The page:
Submitted by Visitor (not verified) on Fri, 27/08/2010 – 12:04
Year C (2009-2010)
Bible Book: Luke / Lukas
Verse: 1 – 14
Luke tells us that Jesus noticed how the guests who were invited to the house of the Pharisee (cf v 1) “were trying to sit in the seats of honor near the head of the table” (v 7 – NLT). He responded to this by telling a parable (v 8-11) and by giving advice that was directed at the host (v 12-14).
Is this “parable” in verses 8 to 11 (the NIRV translates it with “story” and the NLT with “advice”) about attending a wedding feast only about good manners? Is Jesus simply giving them advice on how to behave if they want to save face?
When we read what Jesus said to the host in the next three verses about whom he should invite to a lunch or dinner (v 12-14) we find confirmation that good manners or avoiding social embarrassment cannot be his concern. To invite “the poor, the crippled, the lame, and the blind” (v 12 – NLT) to your house when important people expect to be invited could be an occasion for mockery rather than admiration.
There are different opinions on what the real meaning of these sayings of Jesus is. Some of them are quite appealing and there may be more than one message for the readers of this passage.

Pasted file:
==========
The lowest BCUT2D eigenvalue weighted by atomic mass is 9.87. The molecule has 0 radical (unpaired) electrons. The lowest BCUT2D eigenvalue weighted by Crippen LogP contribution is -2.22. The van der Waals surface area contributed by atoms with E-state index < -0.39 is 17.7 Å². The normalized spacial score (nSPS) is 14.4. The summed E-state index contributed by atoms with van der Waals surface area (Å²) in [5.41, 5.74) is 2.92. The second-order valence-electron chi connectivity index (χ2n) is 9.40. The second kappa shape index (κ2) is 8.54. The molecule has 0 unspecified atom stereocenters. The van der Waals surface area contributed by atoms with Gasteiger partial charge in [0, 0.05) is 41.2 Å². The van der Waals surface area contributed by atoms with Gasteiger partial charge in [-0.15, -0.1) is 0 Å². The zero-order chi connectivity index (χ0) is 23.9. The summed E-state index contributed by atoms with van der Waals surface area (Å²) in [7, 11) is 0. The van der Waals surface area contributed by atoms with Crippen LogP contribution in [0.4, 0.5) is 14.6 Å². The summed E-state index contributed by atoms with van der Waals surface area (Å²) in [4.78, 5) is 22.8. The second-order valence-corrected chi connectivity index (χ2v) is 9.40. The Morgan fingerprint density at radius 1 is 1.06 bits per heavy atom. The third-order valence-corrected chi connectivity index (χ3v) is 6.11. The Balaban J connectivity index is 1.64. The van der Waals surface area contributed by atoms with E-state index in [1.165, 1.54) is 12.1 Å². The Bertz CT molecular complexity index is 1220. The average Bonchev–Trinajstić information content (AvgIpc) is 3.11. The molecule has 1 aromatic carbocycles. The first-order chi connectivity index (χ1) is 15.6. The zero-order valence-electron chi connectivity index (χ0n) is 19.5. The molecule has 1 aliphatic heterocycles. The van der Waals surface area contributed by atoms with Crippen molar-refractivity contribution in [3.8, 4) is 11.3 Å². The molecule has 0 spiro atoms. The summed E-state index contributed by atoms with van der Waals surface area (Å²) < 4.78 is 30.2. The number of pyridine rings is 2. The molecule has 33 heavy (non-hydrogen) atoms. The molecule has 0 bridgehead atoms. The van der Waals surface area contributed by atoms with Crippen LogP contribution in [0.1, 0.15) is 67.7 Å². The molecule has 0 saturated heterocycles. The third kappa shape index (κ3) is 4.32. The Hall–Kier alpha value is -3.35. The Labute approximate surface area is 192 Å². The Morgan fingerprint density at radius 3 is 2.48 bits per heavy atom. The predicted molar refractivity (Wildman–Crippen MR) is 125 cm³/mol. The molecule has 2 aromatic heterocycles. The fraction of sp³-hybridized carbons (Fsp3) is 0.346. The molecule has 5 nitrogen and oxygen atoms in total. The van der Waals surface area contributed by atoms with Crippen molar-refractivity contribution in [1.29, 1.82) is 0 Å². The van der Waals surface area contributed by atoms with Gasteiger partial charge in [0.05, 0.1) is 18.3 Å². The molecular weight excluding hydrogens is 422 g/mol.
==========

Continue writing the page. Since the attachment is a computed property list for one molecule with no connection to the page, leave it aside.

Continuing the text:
The answer that challenges me most is that Jesus is confronting the guests and host of this meal with their deepest motives. Why did you take that seat? Why did you invite these guests? What were your motives?
This passage in Luke, together with Matthew 6:1-4, confirms to me that our motives are important to God. For Him the question is not only what we do, but why we do it.
Too often our motives are to be seen and to be flattered by people. We seek to be important in the eyes of others and to be reckoned with.
This reminded me of the saying: Live for an audience of One!
The soccer player who plays for the pavilion easily misses the goal. The Christian who lives to be seen by people may easily miss God’s goal for his or her life.
To think about or discuss: What are your motives for your involvement in the HIV and AIDS field – or: what are your motives for not being involved?
Author: N du Toit (Ds)